Well it has been a very long time since I posted an update to my blog.  Lots has happened in my life, I was very ill for a while and as a result no longer commuting to London every day, and no longer in a profession I have been in for over 30 years.    Stopped drinking alcohol, only drink water and tea now.  Lost weight, now starting out on my own gardening and DIY in Sussex and surrounding area.  Bought a VW T25 camper and had to do lots of tinkering.  Drove all the way to Bordeaux in the summer which was fun and surprisingly relaxing.   Also making things from recycled materials, bug hotels, candle holders, wooden iPhone amplifiers, all-sorts, whatever takes my fancy and whatever springs to mind.  Also have a few dinghies to work on for some friends.

Sea Witch has been sadly neglected but not forgotten.  Today I finally pulled back the tarp and got to fitting the new windows.  I had four identical frames cut from 3mm stainless left over from another boat project.   The idea is to put one frame inside and one out and to bolt through the fibreglass and sandwich a tinted perspex window inbetween.

Today I used Sikaflex to fix the port inner frame in place.   i bolted the outer frame in place to pull the inner frame against the coachroof and to give an even fix.  I will then remove the outer frame, bed in the perspex and re fit the outer frame and place the bolts and dome nuts back. Once the Sikaflex has cured I will tighten the bolts to give a water tight seal.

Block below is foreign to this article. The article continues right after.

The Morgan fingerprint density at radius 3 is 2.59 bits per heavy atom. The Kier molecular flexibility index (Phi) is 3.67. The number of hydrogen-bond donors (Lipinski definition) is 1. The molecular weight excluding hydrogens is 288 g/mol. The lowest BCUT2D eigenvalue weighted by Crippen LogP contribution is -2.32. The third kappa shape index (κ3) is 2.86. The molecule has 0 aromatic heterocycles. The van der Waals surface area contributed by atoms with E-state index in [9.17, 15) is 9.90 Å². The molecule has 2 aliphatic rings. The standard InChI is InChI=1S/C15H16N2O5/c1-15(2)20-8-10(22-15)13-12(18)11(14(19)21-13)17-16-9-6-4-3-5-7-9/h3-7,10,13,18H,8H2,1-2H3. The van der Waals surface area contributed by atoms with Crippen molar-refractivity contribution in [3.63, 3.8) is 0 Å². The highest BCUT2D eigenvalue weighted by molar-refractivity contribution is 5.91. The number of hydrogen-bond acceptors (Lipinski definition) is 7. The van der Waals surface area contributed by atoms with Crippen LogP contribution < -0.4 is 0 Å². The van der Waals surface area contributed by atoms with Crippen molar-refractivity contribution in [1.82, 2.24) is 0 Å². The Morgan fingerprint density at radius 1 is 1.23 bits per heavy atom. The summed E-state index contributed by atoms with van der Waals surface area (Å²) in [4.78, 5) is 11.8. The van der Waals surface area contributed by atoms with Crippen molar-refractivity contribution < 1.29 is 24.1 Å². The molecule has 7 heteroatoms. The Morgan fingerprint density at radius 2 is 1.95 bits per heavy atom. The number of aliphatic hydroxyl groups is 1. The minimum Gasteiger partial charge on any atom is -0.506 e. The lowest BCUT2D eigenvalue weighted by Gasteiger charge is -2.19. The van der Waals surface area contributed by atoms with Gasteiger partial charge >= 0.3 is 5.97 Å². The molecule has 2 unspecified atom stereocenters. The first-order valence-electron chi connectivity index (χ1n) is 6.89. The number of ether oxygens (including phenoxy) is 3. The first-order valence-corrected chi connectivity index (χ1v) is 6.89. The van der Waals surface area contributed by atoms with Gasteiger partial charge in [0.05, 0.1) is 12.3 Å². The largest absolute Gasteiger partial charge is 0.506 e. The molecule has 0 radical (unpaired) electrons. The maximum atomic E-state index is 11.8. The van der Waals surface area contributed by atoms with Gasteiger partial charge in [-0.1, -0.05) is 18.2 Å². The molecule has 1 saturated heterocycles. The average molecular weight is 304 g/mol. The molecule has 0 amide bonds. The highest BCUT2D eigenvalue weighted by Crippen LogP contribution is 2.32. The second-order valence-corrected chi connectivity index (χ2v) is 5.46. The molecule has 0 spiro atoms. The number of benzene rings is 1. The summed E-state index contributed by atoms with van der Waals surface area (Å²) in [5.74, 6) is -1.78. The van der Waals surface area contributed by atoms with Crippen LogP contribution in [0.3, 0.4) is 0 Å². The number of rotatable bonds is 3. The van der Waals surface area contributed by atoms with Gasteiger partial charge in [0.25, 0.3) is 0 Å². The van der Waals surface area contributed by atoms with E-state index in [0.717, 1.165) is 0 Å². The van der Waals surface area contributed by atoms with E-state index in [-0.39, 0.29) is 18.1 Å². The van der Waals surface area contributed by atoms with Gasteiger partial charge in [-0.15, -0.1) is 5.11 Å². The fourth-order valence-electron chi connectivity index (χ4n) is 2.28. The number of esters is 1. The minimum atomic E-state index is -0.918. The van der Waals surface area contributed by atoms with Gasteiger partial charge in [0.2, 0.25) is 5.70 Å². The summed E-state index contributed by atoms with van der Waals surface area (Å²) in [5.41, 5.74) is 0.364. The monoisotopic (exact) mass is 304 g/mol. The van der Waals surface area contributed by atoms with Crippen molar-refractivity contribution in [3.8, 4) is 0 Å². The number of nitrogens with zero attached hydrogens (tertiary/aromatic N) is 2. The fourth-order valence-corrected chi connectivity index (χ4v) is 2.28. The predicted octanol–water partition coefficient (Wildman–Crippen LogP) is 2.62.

This may seem all a bit OTT but I had the stainless and having the frame in one piece gives the boat a good look I think as well as adding some strength.  Here is a pic of the frame in place before fitting the perspex.  More later this week and hopefully this is the start of more activity... Famous last words...

Wednesday, 23 November 2011

Not a bad Alacrity for sale in Plymouth

Saw this on eBay, probably a bit overpriced as a starting bid on eBay but not a bad boat that with a little TLC could make a good boat.  Keels are like mine not encapsulated but that is not a bad thing.  Interior has been altered a lot so nothing original as far as I can see but not bad equipment.

Monday, 10 October 2011

Hole for heads now blocked up...

I removed the horrid ball head toilet from the boat and I have now blocked up the hole.  Having used a disc sander to clean around the hole on the outside I put a patch of 3 layers of glass fibre matt soaked in epoxy and held them to the hull with a plastic disc held in place with a piece of wood and a brace.  I then went inside the boat and put more epoxy resin and chopped glass matt in the hole as well as a wooden plug. I then put more epoxy on water getting in here!